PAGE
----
What makes for a great culture fit? 3 engineering teams weigh in

by John Siegel
March 29, 2018

With the speed at which tech companies scale, finding the perfect fit for a given team is crucial. Ideally, a candidate brings a level of experience and skill to the table that will benefit the entire team but finding someone that is a strong culture fit is equally important.

Built In LA spoke to three local tech companies about how the collaboration style of their engineer teams dictates what they look for in candidates.


patientpop marketingtech startup santa monica
Photo via caroline carter/built in la

Santa Monica-based PatientPop features an organizational structure designed to keep team members engaged at all times while presenting new chances to grow as a professional. According to CTO Christophe Louvion, this non-hierarchical structure, combined with the company’s emphasis on a specific outcomes-focused framework, offers employees opportunities to improve their abilities, take on new and interesting projects, and lead one another, regardless of their title or seniority.


What is it like to be a member of PatientPop’s engineering team?

We start with a simple idea: to respond quickly to challenges and opportunities. We adopted a flat structure inspired by Holacracy but ours has no managers. Instead, we organize ourselves into autonomous teams responsible for delivering specific outcomes end-to-end, empowered to make important decisions. This promotes a very strong bias for action, in which changing projects for individuals is frequent, aligning people to company needs based on their skills and personal interests.

We operate company-wide within the objectives and key results (OKR) framework, which transparently defines and tracks objectives and their outcomes while clearly defining people’s roles. In the absence of managers, we have a process to update the organization when we identify gaps or new activities to be fulfilled. In a way, we refactor the organization like we refactor code: all of the time.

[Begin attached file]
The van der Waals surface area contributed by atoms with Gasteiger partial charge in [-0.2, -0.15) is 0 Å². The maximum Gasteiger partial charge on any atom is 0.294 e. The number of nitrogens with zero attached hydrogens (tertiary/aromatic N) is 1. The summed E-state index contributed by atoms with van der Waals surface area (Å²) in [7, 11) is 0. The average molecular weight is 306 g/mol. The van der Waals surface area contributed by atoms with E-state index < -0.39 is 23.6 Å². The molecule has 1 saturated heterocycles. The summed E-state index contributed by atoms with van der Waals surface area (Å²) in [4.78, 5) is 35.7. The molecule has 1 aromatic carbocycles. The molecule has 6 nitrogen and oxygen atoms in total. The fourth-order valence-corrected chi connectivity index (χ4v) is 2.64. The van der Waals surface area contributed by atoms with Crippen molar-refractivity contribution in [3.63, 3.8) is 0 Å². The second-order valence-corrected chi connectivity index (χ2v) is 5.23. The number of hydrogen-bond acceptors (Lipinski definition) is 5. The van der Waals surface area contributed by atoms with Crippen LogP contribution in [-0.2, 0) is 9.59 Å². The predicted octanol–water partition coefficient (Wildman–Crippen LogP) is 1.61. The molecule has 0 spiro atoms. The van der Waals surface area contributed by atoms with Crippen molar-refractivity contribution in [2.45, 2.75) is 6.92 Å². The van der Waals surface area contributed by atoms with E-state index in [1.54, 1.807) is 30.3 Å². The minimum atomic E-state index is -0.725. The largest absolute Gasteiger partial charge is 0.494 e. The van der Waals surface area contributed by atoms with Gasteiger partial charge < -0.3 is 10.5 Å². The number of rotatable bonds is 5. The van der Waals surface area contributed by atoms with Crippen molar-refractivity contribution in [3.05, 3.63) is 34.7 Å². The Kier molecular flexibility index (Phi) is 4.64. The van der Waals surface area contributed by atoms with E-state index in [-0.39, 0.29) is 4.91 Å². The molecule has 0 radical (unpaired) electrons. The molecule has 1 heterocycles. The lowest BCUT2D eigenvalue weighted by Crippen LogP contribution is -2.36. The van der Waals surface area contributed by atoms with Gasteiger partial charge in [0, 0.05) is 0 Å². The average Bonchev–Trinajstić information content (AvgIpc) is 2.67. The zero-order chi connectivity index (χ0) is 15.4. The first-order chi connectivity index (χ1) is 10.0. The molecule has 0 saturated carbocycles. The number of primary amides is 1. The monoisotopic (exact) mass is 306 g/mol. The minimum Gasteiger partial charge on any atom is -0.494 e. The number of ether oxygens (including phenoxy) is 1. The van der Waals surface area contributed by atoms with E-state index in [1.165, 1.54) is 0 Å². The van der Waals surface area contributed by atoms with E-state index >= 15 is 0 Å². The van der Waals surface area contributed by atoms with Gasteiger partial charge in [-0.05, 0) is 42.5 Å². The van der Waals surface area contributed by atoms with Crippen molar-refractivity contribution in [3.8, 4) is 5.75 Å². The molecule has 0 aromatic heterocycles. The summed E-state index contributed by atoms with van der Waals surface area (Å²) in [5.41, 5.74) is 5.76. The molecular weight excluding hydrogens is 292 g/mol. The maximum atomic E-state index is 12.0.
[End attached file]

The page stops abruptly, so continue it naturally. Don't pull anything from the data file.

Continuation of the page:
What are some fun traditions your team enjoys?

Following the OKR rhythm, the full team goes off-site two days a quarter. The first day, we plan the key technology initiatives we want to implement next. The second day, we play sports like broomball or archery tag and then have a group dinner.

We also enjoy “Friday Salsa”. One of our engineers brings in gallons of homemade hot salsa, and it’s a fantastic way to close the week.


How does the team collaborate?

With nearly 300 people in the company, we still manage to have full competency and independent teams. They include the usual agile roles — product manager, designers, developers — but also anyone needed for a successful outcome: customer success, business development, marketing, etc.

Collaboration through the full lifecycle of projects across functions helps us deliver product enhancement faster. Our teams focus on epic delivery and don’t need to synchronize integrations with others. Many opt for dropping standard agile pillars — like sprints — and take actual value delivered as their cadence. Team members can be lead on one project, and an individual contributor on another. Since we don’t use titles internally, the relationship between people is of respect and trust; very different from the usual command and control present in a hierarchical structure.


What sort of qualifications does the right PatientPop applicant possess?

From a technology standpoint, we’re currently looking for people with diverse expertise — experience with domain driven design, event sourcing, microservices or Kafka, for instance.